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Mud dauber

Sceliphron sp.


"Each pot takes a few hours to complete. When it's finished, the wasp lays a single egg inside, and then proceeds to provision it. She hunts for tiny caterpillars, which she paralyzes and stuffs into the pot until there's no room for any more. She then seals the pot and flies off to make another. The larva hatches in a few weeks, consumes the caterpillars, and makes itself a cocoon in which it overwinters. When the weather is warm enough, the insect eats its way out of the pot and goes on to live the short life of an adult potter wasp. Now, this is very interesting indeed. No wasp is taught to make these pots, nor are the larva taught to make their cocoons, nor to eat their way out of their first homes to out into the world to perpetuate the cycle. This is clearly genetically driven behavior, and complex behavior at that. And these wasps aren't automatons. They apparently leave a distinctive signature on their pots, some building all slanted pots, some all upright, and so on. And they spend time choosing the spot of the quarry from which they'll construct their pots, assessing the soil and deciding where it's just right, and then choosing where to locate their pots. And, if they've laid an egg and then the weather turns, or the temperature drops, or they can't find caterpillars and the egg dies, they recognize this and don't then fill the pot with food." (From http://ecodevoevo.blogspot.com/2010/11/p...)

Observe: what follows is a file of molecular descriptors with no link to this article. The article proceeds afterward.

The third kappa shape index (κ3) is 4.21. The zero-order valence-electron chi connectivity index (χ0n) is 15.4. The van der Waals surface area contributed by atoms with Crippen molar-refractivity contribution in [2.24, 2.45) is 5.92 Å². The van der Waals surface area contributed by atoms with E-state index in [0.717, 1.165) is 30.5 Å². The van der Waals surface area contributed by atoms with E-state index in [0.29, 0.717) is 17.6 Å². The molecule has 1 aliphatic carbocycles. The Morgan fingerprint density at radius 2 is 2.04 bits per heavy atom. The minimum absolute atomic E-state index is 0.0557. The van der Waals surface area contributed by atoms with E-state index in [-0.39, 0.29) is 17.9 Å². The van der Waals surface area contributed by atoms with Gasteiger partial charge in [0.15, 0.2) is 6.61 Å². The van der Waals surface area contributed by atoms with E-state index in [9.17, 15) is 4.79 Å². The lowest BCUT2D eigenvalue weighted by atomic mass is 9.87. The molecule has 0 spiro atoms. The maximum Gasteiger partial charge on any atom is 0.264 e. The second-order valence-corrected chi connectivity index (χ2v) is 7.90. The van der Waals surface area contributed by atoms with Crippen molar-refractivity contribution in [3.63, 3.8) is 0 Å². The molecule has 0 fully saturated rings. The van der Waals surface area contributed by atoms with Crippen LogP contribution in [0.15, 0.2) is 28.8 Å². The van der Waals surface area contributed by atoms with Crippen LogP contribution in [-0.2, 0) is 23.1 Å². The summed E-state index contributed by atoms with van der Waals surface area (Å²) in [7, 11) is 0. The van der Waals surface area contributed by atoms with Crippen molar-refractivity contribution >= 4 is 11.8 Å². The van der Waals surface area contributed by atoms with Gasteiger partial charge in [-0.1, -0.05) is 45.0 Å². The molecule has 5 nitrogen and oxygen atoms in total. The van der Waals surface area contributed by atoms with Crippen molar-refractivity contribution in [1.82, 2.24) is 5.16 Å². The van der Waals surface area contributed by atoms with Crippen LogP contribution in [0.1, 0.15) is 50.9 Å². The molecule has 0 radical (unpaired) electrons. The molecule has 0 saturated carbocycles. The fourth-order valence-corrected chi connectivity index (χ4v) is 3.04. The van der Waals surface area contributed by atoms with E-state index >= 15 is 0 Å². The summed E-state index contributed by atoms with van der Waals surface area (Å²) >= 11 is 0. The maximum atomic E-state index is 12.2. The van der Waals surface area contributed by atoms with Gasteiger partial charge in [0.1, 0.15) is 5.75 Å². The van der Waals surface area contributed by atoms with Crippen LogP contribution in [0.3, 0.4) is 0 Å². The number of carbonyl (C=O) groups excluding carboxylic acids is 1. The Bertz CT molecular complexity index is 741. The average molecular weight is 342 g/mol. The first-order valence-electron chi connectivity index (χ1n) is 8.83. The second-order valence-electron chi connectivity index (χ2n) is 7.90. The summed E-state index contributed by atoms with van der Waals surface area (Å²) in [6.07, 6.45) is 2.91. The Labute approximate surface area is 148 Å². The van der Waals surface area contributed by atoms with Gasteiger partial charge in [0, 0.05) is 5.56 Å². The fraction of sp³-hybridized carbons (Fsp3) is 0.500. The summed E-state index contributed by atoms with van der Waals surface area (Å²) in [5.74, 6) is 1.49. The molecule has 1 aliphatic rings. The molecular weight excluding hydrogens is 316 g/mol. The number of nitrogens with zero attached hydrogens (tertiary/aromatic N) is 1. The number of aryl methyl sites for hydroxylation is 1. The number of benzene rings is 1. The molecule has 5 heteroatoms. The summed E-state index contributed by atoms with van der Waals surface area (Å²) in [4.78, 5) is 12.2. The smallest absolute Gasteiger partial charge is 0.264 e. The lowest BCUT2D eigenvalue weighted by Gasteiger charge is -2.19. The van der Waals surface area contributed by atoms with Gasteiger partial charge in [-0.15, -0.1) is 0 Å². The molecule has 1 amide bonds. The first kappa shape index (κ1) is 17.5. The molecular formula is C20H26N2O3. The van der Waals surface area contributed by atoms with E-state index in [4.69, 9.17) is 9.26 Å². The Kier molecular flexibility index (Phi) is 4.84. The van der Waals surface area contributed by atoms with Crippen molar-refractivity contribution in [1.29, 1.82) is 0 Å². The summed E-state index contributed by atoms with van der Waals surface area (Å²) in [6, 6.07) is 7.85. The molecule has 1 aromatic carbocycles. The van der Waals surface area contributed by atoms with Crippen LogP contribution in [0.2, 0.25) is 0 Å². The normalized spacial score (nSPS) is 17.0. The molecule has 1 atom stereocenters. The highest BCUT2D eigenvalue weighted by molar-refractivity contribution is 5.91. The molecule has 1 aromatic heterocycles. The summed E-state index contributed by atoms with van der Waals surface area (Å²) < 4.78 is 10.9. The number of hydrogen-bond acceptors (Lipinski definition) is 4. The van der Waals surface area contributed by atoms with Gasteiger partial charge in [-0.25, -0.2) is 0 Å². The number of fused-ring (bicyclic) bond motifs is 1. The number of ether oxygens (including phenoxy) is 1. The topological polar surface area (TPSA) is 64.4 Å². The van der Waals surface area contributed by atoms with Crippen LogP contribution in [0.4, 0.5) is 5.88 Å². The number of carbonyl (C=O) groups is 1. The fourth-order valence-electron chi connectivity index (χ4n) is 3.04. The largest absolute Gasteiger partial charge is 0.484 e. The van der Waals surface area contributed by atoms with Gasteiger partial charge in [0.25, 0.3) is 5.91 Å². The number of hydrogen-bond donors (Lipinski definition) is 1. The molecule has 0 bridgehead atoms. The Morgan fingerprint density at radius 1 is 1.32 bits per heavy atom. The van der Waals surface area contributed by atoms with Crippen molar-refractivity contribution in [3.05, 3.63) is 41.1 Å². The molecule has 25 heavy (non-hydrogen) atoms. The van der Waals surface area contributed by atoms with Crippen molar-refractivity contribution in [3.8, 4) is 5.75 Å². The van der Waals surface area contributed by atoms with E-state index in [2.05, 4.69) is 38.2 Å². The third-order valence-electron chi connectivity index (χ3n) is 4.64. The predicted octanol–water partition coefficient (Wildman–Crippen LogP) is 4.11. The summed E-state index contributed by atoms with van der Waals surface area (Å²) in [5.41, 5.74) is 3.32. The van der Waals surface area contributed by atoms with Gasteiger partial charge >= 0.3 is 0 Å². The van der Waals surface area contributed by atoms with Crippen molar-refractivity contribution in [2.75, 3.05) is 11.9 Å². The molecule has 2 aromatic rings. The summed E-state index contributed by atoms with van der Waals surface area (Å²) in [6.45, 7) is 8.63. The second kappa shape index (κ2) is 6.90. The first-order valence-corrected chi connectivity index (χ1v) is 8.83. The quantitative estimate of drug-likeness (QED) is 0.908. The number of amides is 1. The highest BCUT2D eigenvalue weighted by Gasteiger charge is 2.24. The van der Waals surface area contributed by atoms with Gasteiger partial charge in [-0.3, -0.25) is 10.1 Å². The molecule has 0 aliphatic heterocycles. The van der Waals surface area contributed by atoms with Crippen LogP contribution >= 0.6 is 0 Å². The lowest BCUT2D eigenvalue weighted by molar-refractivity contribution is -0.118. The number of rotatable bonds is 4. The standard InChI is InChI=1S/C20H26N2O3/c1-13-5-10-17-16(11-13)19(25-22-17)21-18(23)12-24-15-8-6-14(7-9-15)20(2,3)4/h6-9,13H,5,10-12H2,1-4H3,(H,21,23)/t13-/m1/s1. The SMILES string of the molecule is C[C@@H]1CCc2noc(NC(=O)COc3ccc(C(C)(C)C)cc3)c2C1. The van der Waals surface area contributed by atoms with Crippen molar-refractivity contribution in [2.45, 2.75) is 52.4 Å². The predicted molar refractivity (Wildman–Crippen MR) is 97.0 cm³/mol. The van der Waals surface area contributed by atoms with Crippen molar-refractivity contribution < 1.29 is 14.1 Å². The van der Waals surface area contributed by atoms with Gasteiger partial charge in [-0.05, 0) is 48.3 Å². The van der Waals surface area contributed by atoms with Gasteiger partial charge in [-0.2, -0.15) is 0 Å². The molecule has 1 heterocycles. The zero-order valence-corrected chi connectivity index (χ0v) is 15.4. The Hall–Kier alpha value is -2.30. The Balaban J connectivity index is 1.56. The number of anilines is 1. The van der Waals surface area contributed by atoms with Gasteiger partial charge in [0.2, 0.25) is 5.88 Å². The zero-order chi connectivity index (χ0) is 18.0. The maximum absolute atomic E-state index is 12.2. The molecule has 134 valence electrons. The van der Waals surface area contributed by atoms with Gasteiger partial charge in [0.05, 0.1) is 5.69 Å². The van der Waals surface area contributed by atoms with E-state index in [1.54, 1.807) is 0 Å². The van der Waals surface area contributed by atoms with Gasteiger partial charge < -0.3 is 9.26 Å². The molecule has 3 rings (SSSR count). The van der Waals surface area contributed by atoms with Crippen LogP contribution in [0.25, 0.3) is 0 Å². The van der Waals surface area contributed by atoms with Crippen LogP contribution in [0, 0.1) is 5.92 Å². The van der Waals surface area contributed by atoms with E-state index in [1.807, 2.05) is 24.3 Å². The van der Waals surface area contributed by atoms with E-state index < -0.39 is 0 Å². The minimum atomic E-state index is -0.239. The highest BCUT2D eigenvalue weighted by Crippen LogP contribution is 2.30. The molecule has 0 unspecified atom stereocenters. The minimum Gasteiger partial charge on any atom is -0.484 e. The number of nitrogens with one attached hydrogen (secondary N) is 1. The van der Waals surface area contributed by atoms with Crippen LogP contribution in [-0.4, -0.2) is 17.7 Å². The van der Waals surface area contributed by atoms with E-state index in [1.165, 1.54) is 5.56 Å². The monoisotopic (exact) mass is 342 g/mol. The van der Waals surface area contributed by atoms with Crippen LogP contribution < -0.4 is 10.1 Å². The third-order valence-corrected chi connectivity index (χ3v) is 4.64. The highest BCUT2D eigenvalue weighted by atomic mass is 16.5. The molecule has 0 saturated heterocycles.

This particular 'pot' was found empty in a tissue in my veranda and the third photo shows the embossed relief from the fabric. It is 2cm long.

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Spotted by

Αττική, Greece

Lat: 38.01, Long: 23.82

Spotted on Aug 20, 2018
Submitted on Aug 24, 2018

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